The Law of Intersectionality proves that black women, because they are women and they are black, will have the most interesting ideas. Who can even dream of all the fascinating new intellectual innovations they have in store for us?
Hence, in the Washington Post opinion section, an opinion editor tells us about such novel topics as her Blackness, her bag, her hair, and her complaints about her white mother:
The bag that opened up my Blackness
By Alexi McCammond
December 6, 2023 at 7:15 a.m. EST
… I got the smallest-size Telfar Shopping Bag in “Bubblegum” pink.
It’s not exactly a purse, it’s more like a fake leather version of a paper shopping bag. It was modeled on the dimensions of Bloomingdale’s paper bag.
At $150 to $257, it’s extremely expensive compared to a paper bag, but pretty cheap compared to a designer handbag.
For example, the big pink Bottega Andiamo handbag costs $7,900.
Heck, the Telfar shopping bag costs less than the (real leather) hardcover version of my new anthology.
But unlike Gucci or, really, any other big-name luxury brand, it has unexpectedly opened up so many spaces for organic Black joy and connection. …
But the “Bushwick Birkin” is more than just a designer bag—it’s the creation of Telfar Clemens, who is Black and queer. It’s an open invitation for acceptance, and one that has helped me overcome my struggle to really feel comfortable in my own skin. It has brought me into a community in which the full breadth of Blackness is on display (queer men, women, old, young, celebs and plebs), where those differences don’t matter. It’s almost like acknowledging the luxury tears down these invisible walls we otherwise erect between ourselves and strangers. We size each other up. We compare and contrast and dissect. We smile and, often, embrace. What starts as a conversation about the Telfar turns into tales of concerts and exes and nail salons.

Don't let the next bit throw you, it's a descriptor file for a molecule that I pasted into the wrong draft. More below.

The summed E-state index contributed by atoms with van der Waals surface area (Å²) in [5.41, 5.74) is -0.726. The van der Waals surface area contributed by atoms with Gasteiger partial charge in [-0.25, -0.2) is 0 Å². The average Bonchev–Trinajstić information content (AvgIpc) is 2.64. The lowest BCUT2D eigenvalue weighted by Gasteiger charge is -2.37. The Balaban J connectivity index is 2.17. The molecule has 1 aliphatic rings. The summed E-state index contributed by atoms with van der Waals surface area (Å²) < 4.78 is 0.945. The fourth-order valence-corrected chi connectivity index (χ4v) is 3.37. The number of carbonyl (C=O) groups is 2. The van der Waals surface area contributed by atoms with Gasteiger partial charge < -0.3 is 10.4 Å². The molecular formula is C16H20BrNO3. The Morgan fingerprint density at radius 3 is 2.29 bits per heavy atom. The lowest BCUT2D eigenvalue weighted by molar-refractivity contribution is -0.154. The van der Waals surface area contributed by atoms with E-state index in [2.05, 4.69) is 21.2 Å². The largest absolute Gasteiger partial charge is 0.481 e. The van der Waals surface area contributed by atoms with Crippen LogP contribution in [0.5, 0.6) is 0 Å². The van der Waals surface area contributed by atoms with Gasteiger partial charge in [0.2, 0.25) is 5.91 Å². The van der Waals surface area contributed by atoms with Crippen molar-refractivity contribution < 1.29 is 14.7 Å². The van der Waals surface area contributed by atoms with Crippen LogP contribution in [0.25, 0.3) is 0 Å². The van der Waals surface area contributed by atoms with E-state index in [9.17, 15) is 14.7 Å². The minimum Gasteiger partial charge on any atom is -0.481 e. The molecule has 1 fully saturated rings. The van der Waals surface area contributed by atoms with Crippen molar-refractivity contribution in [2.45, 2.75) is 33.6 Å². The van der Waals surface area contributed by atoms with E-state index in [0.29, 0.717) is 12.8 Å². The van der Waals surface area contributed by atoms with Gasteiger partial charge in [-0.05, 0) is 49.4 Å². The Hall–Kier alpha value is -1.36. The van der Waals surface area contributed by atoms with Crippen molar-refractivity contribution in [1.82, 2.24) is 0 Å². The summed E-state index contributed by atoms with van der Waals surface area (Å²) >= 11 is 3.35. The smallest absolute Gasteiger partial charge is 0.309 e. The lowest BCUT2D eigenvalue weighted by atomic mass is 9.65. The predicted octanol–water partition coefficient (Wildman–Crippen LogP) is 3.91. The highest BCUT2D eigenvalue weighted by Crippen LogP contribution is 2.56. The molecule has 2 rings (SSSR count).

For so long, I’ve silently struggled to feel entitled to own my Blackness. I’m biracial but was raised primarily by my mom, who is White and, honestly, not a reliable ally. Black beauty wasn’t embraced or explored in our house when I grew up. My dad worked all the time and was not particularly available, so that left my mom. She straightened and relaxed and dyed my thick, brown, curly hair. My mom is genuinely so out of touch that during one visit to the National Museum of African American History and Culture, she stopped random Black people to apologize … for … slavery? Oppression? Her outfit? I’m still not sure. (But I am certain that the memory remains just as excruciating for me.)
Yet thinking about it also exposes the pain that I feel knowing all the ways in which my mother whitewashed my sense of identity from a young age. …
A few years back, in what felt like some great step for sisterhood, I decided to wear my natural hair for the first time during a Fox News segment. “Hoping we can just leave it,” I told the in-studio hair and makeup artists when they asked what to do with it. But finding the courage to confront myself and the flatiron still wasn’t the secret to loving or communicating my identity to others.
That’s why I always walk away from these spur-of-the-moment kikis with fellow Telfar bag girlies and guys thinking to myself how lucky I am to be welcomed into and a part of this fabulous informal-yet in-the-know community centered on Black joy.